Better Make It a Sharpie-or Else
A father's influence on his son can be incredible, from shaping a boy's outlook on life to the tiny, seemingly unimportant things like choosing between Bic and Sharpie. That's certainly been the case in the Bush family, where President Bush has sometimes gone Texas-big with his dad's lessons. Where the 41st president played baseball, the 43rd owned a baseball team; while Dad stopped troops short of invading Baghdad, W made it his target; and as the former prez prefers to use Sharpies, the current prez demands them-and even gives them as presents.
"He asks for them by name," says a Bush insider, "and if someone hands him something else, he barks, 'Where's the Sharpie?'" How come? "They're so easy to use," says another Bushie. "And you can see what you've written." Bush's isn't just any Sharpie. Like those famous boxes of peanut M&Ms, Bush's Sharpies carry his signature and the words The White House. He even has Camp David Sharpies. If you're an important aide, the presidential Sharpies are included with a signed golf ball, baseball, tie clip, and cuff links in the White House trinket bag each gets.
Sharpie boss Howard Heckes, president of Sanford Brands North America, says lots of celebs-like tennis star Maria Sharapova-have personalized pens, but "it's pretty cool" to supply the prez. "Sharpies are good for the president of the United States or the president of the PTA."
Can Magnum P.I. Replace Moses?
That old National Rifle Association TV ad in which Magnum P.I. actor Tom Selleck says, "I am the NRA" might be making a comeback. That's because he's being talked about as the replacement for former five-term NRA President Charlton Heston, the Moses portrayer who is afflicted with Alzheimer's disease. NRA insiders like the idea of promoting Selleck, an off-and-on NRA-er since he was a kid and now one of 76 board members, to the top job. But some suggest that while it will eventually happen, it won't happen soon. Emilie Raymond, author of the new book From My Cold, Dead Hands: Charlton Heston and American Politics, agrees. "Maybe when Selleck hits a point in his career when he's doing less leading roles and more cameo spots," she tells us, "he'll have time to devote to the NRA in a fashion similar to Heston's presidency."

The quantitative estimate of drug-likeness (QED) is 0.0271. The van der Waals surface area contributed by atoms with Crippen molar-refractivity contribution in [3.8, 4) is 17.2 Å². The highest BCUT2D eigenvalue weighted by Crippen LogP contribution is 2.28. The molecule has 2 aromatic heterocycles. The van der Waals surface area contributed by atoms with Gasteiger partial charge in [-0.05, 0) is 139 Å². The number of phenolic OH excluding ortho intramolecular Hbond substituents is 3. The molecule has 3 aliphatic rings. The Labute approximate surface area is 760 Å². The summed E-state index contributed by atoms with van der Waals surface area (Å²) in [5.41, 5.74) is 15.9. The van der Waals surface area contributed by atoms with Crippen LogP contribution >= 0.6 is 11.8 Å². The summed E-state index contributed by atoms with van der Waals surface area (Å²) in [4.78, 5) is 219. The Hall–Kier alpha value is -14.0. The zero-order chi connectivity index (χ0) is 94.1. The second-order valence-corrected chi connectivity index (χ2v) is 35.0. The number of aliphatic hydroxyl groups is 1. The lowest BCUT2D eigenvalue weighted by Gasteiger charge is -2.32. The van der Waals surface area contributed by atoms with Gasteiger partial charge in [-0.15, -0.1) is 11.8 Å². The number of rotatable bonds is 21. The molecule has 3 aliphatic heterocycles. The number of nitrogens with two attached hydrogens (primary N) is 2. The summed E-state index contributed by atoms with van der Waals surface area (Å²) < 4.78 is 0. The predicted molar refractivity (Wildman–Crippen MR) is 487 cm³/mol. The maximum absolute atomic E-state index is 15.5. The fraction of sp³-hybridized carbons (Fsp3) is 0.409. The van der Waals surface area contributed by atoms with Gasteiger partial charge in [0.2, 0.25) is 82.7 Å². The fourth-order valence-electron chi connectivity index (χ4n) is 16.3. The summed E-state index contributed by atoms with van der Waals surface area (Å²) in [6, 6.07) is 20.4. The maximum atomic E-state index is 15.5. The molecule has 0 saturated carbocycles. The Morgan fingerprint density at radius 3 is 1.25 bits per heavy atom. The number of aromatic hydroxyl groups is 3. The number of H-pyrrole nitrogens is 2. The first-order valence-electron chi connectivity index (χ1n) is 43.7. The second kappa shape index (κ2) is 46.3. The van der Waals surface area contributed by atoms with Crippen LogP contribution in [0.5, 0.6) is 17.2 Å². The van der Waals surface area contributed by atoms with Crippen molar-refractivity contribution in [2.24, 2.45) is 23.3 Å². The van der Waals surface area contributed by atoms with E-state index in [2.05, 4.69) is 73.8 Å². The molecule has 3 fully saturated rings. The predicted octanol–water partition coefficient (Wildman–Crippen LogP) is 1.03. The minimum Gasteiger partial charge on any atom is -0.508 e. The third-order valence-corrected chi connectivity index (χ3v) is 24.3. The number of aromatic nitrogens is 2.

He Saw 9/11, Now He Sees 'the End'
Joel Rosenberg, the New York Times bestselling author whose books have eerily predicted bad things like 9/11, has a new one coming out, and in it he takes on the superbig question: Is the end near? Seems many think so. For Epicenter, a book on the Middle East crisis, Rosenberg had the polling firm McLaughlin & Associates ask 1,000 adults if they agreed that current events were evidence of what the Bible calls the last days. In the poll, provided exclusively to Whispers, a remarkable 42 percent agreed. The breakdown is even more startling: Half of women agree, 75 percent of blacks agree, and 57 percent of those ages 18 to 25 agree.